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Alternative Food and Gentrification: Farmers’ Markets, Community Gardens and the Transformation of Urban Neighborhoods

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In the past decade, food has emerged as a central element of a cultural and symbolic economy centered on selling lifestyles and aestheticizing the ordinary as a way to brand urban places (Zukin 2008; Bridge and Dowling 2001). Food has become an important marker of identity, used as a “social weapon” to distinguish high culture from low culture (Bourdieu 1984) and reinforce class positions (Johnston and Bauman 2014). As Guthman (2011) argues, these class distinctions operate at the body scale, where fatness, for instance, is interpreted as resulting from poor individual choices, a symbol of weakness and moral inferiority. They also unfold at the neighborhood scale, where the presence of particular food establishments indicates desirability and reflects social hierarchies. While fast food restaurants and convenience stores often stigmatize areas, popular eateries, public gardens and healthy retailers are associated with trendiness and liveliness (Guthman 2018; Joassart-Marcelli, Rossiter and Bosco 2017; Joassart-Marcelli and Bosco 2018). As we show in this chapter, uneven urban food landscapes are intimately connected to processes of gentrification and shaped along lines of race and class by political decisions and capital flows.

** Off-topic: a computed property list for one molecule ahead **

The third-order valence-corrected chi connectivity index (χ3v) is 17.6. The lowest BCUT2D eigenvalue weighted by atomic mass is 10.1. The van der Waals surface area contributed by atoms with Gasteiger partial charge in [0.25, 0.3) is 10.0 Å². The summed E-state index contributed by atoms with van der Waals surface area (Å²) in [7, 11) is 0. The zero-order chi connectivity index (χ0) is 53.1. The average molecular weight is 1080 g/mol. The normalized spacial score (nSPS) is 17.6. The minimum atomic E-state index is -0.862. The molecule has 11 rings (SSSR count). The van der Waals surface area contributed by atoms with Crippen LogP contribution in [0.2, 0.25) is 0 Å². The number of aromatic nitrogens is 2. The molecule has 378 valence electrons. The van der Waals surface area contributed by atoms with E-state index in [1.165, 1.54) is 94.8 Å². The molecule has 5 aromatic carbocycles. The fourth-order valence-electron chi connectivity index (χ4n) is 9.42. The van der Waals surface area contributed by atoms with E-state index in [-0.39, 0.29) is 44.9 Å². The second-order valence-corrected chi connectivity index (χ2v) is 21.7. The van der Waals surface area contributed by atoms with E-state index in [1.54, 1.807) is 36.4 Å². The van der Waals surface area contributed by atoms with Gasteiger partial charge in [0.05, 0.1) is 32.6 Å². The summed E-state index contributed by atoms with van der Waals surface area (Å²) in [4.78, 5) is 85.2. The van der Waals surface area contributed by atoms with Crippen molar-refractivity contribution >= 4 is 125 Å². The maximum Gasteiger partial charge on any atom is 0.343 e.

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Document Type: Research Article

Publication date: 01 January 2018

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